Worsley Old Hall is built (probably earlier in the century) as the main homestead for the Worsley Estate


1748 The 3rd Duke of Bridgewater, Sir Francis Egerton (1736-1803) inherits the Worsley Estate

1760s The Brick Hall is built as the 3rd Duke's main residence in Worsley


1800 Francis Leveson-Gower, later Lord Francis Egerton 1st Earl of Ellesmere, is born

1803 The 3rd Duke of Bridgewater dies and control of the Worsley Estate and Bridgewater Canal passes to a Trust

1833 Francis Leveson-Gower assumes the name of Egerton and inherits the Worsley Estate

1834 Improvements are made to the Old Hall and the Gardener's Cottage is built to accommodate the Worsley Hall gardener

1837 Sir Francis Egerton and his wife Harriet come to live at Worsley

1839 Work begins on the New Hall

1840s The Brick Hall is demolished; offices for the Bridgewater Trust are designed and built at Walkden; the Kitchen Gardens are constructed and the landscape architect William Andrews Nesfield begins his work on terraces and parkland

1846 The construction of the New Hall is completed and Sir Francis Egerton is elevated to the Peerage as Viscount Brackley and Earl of Ellesmere

1850 Entrance gates to the New Hall are built

1853 Queen Victoria tours Lancashire and stays at the New Hall along with the Duke of Wellington

1857 Queen Victoria attends the Manchester Art Treasures Exhibition and stays at the New Hall. Lord Francis Egerton, 1st Earl of Ellesmere dies.

1860s William Barber Upjohn is employed as head gardener at the New Hall and comes to live at the Gardener's Cottage

1862 The 2nd Earl of Ellesmere, George Granville Egerton dies.


1903 The Bridgewater Trust is wound up and the assets revert to Lord Ellesmere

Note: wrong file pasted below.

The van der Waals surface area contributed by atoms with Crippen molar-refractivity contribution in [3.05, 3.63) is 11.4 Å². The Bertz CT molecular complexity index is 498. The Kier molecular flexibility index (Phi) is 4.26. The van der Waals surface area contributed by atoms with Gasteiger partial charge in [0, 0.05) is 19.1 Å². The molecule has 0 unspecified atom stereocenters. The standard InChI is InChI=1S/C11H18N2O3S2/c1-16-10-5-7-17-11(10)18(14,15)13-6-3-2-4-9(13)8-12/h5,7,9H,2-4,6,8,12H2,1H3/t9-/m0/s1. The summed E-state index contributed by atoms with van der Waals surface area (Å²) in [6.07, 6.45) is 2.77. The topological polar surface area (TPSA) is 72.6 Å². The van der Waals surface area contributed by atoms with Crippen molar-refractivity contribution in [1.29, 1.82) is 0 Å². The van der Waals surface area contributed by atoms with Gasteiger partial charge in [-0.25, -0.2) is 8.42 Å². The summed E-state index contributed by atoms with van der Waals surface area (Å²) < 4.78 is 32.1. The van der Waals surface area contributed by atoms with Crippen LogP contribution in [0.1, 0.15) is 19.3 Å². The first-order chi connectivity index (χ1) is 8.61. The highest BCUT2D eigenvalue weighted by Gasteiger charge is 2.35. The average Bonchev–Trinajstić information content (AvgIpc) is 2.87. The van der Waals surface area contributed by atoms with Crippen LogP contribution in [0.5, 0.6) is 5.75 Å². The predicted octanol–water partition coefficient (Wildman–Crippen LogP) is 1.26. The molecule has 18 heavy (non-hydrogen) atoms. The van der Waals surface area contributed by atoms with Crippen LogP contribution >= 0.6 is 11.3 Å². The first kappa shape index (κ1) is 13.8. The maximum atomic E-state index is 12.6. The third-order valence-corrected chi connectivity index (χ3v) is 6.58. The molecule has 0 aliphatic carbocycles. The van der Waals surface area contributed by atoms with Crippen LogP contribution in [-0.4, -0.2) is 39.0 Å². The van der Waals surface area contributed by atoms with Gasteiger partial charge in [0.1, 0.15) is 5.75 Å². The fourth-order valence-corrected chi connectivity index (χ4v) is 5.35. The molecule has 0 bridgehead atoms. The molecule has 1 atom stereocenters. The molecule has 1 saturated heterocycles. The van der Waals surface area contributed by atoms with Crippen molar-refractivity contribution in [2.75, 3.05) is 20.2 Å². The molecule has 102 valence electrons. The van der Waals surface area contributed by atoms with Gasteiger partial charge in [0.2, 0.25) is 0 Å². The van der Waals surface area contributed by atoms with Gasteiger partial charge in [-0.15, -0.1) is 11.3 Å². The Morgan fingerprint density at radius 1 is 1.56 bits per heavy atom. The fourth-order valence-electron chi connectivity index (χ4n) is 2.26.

1908 Electricity is installed at the New Hall

1909 King Edward VII opens the Royal Infirmary on Oxford Road, Manchester and attends the Worsley Review held in the grounds of the New Hall

1914 The 3rd Earl of Ellesmere, Francis Charles Egerton dies. The 4th Earl, John Francis Egerton lends the New Hall to the British Red Cross Society as a hospital for injured soldiers for the duration of the War

1920 The 4th Earl begins to dismantle the New Hall and sell the furniture

1923 The Worsley Estate is sold to Bridgewater Estates Ltd for £3,300,000

1939 William Barber Upjohn, former head gardener at the New Hall dies and the Gardener's Cottage is let

1940 The Lancashire Fusiliers and 45th County of Lancaster Home Guard occupy the New Hall and grounds as a training camp

1943 Fire damages the upper floors and roof in the central section of the New Hall and the building is sold to Mr Littler for demolition

1945 Work begins on the demolition of the Hall and the bridge over Leigh Road is taken down. Land is leased to the Boy Scout Association and Middlewood Scout Camp is developed

1948 Bricks from the New Hall are sold to Hepton Urban District Council and used to build houses on the Southfield Estate, Heptonstall, West Yorkshire

1951 The War Department requisition land on the former site of the New Hall and build a reinforced concrete bunker